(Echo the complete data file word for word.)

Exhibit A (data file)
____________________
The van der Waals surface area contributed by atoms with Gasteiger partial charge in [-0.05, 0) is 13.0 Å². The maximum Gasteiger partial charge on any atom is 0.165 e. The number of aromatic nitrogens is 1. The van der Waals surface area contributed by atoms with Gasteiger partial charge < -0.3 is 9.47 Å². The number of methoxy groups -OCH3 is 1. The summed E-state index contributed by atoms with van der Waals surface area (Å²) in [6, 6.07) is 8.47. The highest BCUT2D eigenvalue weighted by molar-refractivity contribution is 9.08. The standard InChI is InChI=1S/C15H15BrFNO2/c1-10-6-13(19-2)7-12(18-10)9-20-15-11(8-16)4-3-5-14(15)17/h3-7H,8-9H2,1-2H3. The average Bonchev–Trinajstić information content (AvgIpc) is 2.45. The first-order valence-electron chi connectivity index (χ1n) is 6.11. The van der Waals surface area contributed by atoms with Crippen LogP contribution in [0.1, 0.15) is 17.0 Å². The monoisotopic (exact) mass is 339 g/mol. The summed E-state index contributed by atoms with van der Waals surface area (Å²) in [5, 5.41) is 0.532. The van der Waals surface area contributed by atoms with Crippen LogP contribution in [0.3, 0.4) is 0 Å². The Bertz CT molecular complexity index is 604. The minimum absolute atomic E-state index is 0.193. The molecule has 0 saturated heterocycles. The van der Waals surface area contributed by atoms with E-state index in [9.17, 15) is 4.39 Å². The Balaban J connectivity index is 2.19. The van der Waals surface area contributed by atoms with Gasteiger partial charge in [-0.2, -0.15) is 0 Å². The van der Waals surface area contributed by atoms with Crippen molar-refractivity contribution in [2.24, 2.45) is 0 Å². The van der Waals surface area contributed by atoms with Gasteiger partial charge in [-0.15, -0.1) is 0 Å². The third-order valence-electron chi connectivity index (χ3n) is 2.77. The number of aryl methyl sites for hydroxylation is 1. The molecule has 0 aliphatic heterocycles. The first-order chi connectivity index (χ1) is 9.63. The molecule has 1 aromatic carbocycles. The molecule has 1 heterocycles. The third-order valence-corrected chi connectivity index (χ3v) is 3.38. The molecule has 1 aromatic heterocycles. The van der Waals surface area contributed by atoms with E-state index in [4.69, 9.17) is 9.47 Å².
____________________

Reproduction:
The van der Waals surface area contributed by atoms with Gasteiger partial charge in [-0.05, 0) is 13.0 Å². The maximum Gasteiger partial charge on any atom is 0.165 e. The number of aromatic nitrogens is 1. The van der Waals surface area contributed by atoms with Gasteiger partial charge < -0.3 is 9.47 Å². The number of methoxy groups -OCH3 is 1. The summed E-state index contributed by atoms with van der Waals surface area (Å²) in [6, 6.07) is 8.47. The highest BCUT2D eigenvalue weighted by molar-refractivity contribution is 9.08. The standard InChI is InChI=1S/C15H15BrFNO2/c1-10-6-13(19-2)7-12(18-10)9-20-15-11(8-16)4-3-5-14(15)17/h3-7H,8-9H2,1-2H3. The average Bonchev–Trinajstić information content (AvgIpc) is 2.45. The first-order valence-electron chi connectivity index (χ1n) is 6.11. The van der Waals surface area contributed by atoms with Crippen LogP contribution in [0.1, 0.15) is 17.0 Å². The monoisotopic (exact) mass is 339 g/mol. The summed E-state index contributed by atoms with van der Waals surface area (Å²) in [5, 5.41) is 0.532. The van der Waals surface area contributed by atoms with Crippen LogP contribution in [0.3, 0.4) is 0 Å². The Bertz CT molecular complexity index is 604. The minimum absolute atomic E-state index is 0.193. The molecule has 0 saturated heterocycles. The van der Waals surface area contributed by atoms with E-state index in [9.17, 15) is 4.39 Å². The Balaban J connectivity index is 2.19. The van der Waals surface area contributed by atoms with Gasteiger partial charge in [-0.2, -0.15) is 0 Å². The van der Waals surface area contributed by atoms with Crippen molar-refractivity contribution in [2.24, 2.45) is 0 Å². The van der Waals surface area contributed by atoms with Gasteiger partial charge in [-0.15, -0.1) is 0 Å². The third-order valence-electron chi connectivity index (χ3n) is 2.77. The number of aryl methyl sites for hydroxylation is 1. The molecule has 0 aliphatic heterocycles. The first-order chi connectivity index (χ1) is 9.63. The molecule has 1 aromatic carbocycles. The molecule has 1 heterocycles. The third-order valence-corrected chi connectivity index (χ3v) is 3.38. The molecule has 1 aromatic heterocycles. The van der Waals surface area contributed by atoms with E-state index in [4.69, 9.17) is 9.47 Å².